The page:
By EDIE MEIDAV
Sinking lower in the club’s hot tub and today a birthday marks his face one notch less recognizable when anyway, meeting someone these days means who you say you are matters both less and more. Who cares, really? Get older and it becomes easier to say who you are not. No king of industry, that myth abandoned before anyone finished saying Constantinople, but who even says Constantinople anymore, such flourish abandoned in his particular past as a history major, an epoch in which windmilling toward the future seemed to matter, toting around the flag of belief that what happened before could actually help you later. Now just a service-minded bumbler close to retirement going around to enlighten the masses and so what if certain efforts fizzled? Could happen to anyone. Card says educational consultant, consulting re: what again? Going around, flashing badge as if you too could qualify for an IEP like those cute smiley or slack-jawed special-ed kids, notes from home dangling on their chests. Please be sure Muffy wears mittens when thermometer is below twenty because she has Raynaud’s syndrome and don’t let Ricardo stare too long at computer screens because he has Irlen syndrome. Those kids are not the only ones who could use a note from home. What happens when the syndrome is despair? Circa eleven most mornings, best to call it a bloodsugar lull until it returns again at four, then again most Sunday afternoons once tasks are done. The unlisted and realer task seems to be about stitching a life above the lulls, like stakes in the hammock put up each summer for the sons, a faulty device which more than once snapped their paws. For which they blame him, why not, because there stands father, ready to absorb all like the brawny man on paper towels, politely absorbent and at the ready, as stated by his best report cards long ago parlayed into performance reviews. Politeness does keep the wallet warm. One of his sons finally took the hammock off his hands, the angry oldest one, though other sons still try sending seasonal gifts hard on the male pride, clearly meant not to shred but shore up the pitiable lonely old stiff, no one counseling what he is supposed to do with three beefy sons swaggering toward their ideas of future perfection and the least estranged one, the middling, still offering up telltale gifts, like that massager on his chair with its beads ripped from some porno store. And if none go around boasting about any great childhood, his own was no less unworthy, lacking both trauma and exaltation so that, unless anomie counts, no braggable war scars remain other than the one that seems to have turned him toward the current summit from which he tells people how to serve the children of the future only to find himself at an edge, ready to retire which for him floats the question: had any effort ever gone beyond anything?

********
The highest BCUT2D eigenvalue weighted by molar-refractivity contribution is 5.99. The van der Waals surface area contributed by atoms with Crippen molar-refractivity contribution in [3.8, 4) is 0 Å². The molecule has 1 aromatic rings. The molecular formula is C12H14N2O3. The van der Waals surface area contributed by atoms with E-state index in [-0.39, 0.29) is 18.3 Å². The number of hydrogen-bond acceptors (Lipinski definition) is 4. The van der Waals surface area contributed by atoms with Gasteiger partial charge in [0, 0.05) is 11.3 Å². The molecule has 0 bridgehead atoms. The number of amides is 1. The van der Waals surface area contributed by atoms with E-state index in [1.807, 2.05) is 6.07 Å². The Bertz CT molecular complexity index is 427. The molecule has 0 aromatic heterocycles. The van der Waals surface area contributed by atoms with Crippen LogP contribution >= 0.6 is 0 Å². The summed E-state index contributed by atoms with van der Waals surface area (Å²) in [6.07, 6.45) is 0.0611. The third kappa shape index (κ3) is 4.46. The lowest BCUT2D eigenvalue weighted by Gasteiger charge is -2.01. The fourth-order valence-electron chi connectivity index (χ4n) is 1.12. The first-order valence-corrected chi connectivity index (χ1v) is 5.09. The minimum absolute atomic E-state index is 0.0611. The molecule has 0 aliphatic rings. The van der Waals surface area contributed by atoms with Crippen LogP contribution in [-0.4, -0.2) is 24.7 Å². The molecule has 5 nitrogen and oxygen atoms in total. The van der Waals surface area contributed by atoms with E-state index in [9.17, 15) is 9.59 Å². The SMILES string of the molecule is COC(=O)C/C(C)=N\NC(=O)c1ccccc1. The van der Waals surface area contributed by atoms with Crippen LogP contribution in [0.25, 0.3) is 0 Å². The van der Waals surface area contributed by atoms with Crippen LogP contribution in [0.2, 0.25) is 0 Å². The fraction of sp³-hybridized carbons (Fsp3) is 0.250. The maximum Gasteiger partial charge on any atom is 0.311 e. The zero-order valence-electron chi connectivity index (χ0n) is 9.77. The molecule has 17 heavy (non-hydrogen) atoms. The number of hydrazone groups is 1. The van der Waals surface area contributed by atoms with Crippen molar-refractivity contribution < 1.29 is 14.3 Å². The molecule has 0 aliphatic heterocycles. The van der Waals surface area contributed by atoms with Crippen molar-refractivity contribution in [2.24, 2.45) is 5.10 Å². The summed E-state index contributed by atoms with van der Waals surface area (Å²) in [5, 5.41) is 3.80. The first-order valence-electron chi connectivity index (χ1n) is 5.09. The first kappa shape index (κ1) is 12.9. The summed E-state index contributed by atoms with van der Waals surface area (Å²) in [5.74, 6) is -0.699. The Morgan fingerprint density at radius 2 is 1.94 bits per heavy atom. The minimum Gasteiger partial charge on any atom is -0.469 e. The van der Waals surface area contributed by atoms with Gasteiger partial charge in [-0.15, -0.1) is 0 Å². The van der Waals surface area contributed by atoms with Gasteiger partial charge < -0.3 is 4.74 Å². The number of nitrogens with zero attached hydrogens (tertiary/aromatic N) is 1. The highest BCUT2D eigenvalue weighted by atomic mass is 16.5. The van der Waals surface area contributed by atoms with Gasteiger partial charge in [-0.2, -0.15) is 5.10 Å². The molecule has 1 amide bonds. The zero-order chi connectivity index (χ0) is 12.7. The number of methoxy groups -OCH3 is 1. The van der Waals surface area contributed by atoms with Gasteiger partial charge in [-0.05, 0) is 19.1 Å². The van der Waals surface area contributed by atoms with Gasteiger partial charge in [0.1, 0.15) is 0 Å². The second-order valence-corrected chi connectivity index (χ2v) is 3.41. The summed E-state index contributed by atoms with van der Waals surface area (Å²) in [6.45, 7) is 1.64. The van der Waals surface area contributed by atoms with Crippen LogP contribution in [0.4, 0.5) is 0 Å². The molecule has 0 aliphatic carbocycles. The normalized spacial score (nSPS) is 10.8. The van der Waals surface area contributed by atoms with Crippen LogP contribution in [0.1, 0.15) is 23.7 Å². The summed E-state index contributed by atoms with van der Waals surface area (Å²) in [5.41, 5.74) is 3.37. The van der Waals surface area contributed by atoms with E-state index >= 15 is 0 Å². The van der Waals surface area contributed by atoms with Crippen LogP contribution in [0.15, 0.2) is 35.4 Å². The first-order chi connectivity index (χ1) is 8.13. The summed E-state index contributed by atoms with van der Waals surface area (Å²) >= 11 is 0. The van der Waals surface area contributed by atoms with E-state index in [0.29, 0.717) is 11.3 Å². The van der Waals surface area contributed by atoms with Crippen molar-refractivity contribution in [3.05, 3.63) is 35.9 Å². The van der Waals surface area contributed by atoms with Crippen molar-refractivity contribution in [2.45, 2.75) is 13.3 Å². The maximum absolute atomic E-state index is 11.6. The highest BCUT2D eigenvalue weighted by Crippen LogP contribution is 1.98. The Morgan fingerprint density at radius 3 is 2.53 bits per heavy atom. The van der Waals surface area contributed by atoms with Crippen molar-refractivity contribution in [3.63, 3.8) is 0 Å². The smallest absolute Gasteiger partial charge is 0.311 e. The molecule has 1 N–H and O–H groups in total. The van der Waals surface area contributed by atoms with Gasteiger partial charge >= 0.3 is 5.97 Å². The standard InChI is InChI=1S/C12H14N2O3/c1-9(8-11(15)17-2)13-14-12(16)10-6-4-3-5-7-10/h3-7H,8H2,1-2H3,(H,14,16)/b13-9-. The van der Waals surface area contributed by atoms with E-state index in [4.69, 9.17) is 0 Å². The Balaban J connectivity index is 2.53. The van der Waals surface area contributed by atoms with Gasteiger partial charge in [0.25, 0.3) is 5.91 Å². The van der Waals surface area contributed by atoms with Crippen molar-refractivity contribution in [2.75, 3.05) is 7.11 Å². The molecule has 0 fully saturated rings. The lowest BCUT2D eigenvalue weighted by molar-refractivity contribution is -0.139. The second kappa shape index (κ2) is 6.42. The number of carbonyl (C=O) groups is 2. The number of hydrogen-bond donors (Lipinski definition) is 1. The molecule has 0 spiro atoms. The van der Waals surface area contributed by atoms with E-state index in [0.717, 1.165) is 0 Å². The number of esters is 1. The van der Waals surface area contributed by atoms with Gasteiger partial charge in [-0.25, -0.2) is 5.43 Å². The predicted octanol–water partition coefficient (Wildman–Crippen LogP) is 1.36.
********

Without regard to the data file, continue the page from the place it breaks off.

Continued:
Sinking lower in the tub, part of this year’s new self, a self-improvement kick, because why not join the lemmings who resolve to resolve what? Having joined this mildewed dank warren of a health club where one’s point in the family of man shows itself within the locker room’s flapping paps, a hearty male enfolding of good cheer, no bull-whip towelslap, only men folding towels under veinous feet on the ground, an act he has never before seen men do, but perhaps these men in this place know something he does not about esoteric staph stats? The labyrinthine halls of the gym disorient: perhaps the place had found itself more needed by the dying and so performed its own species of accommodation, like him, like the towel-feet men, dropping yet another